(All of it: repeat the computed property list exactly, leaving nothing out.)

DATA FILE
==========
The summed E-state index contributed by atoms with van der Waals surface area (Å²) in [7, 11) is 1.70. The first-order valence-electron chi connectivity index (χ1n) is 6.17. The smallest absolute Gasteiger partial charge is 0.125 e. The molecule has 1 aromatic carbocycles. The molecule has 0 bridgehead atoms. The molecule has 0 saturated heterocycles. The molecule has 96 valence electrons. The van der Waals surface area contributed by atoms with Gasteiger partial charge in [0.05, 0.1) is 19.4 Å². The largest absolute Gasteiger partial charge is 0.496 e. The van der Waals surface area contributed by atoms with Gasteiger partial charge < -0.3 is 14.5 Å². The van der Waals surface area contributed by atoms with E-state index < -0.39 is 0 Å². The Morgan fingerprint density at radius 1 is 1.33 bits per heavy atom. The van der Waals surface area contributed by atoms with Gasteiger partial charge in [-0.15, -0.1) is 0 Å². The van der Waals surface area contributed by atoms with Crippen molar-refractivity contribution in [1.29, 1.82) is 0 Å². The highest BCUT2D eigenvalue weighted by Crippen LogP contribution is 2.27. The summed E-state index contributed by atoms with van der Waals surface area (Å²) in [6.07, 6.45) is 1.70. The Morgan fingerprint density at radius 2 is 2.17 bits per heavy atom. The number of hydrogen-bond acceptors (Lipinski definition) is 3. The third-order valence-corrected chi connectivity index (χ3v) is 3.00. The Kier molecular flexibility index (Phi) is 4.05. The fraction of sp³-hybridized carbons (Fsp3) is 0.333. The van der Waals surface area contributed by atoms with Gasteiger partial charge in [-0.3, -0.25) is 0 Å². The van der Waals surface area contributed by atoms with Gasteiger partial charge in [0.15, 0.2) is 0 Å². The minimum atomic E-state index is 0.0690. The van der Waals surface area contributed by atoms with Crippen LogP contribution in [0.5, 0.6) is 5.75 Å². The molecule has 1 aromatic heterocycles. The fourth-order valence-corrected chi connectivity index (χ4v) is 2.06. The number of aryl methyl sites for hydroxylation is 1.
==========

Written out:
The summed E-state index contributed by atoms with van der Waals surface area (Å²) in [7, 11) is 1.70. The first-order valence-electron chi connectivity index (χ1n) is 6.17. The smallest absolute Gasteiger partial charge is 0.125 e. The molecule has 1 aromatic carbocycles. The molecule has 0 bridgehead atoms. The molecule has 0 saturated heterocycles. The molecule has 96 valence electrons. The van der Waals surface area contributed by atoms with Gasteiger partial charge in [0.05, 0.1) is 19.4 Å². The largest absolute Gasteiger partial charge is 0.496 e. The van der Waals surface area contributed by atoms with Gasteiger partial charge < -0.3 is 14.5 Å². The van der Waals surface area contributed by atoms with E-state index < -0.39 is 0 Å². The Morgan fingerprint density at radius 1 is 1.33 bits per heavy atom. The van der Waals surface area contributed by atoms with Gasteiger partial charge in [-0.15, -0.1) is 0 Å². The van der Waals surface area contributed by atoms with Crippen molar-refractivity contribution in [1.29, 1.82) is 0 Å². The highest BCUT2D eigenvalue weighted by Crippen LogP contribution is 2.27. The summed E-state index contributed by atoms with van der Waals surface area (Å²) in [6.07, 6.45) is 1.70. The Morgan fingerprint density at radius 2 is 2.17 bits per heavy atom. The number of hydrogen-bond acceptors (Lipinski definition) is 3. The third-order valence-corrected chi connectivity index (χ3v) is 3.00. The Kier molecular flexibility index (Phi) is 4.05. The fraction of sp³-hybridized carbons (Fsp3) is 0.333. The van der Waals surface area contributed by atoms with Gasteiger partial charge in [-0.3, -0.25) is 0 Å². The van der Waals surface area contributed by atoms with Gasteiger partial charge in [0.15, 0.2) is 0 Å². The minimum atomic E-state index is 0.0690. The van der Waals surface area contributed by atoms with Crippen LogP contribution in [0.5, 0.6) is 5.75 Å². The molecule has 1 aromatic heterocycles. The fourth-order valence-corrected chi connectivity index (χ4v) is 2.06. The number of aryl methyl sites for hydroxylation is 1.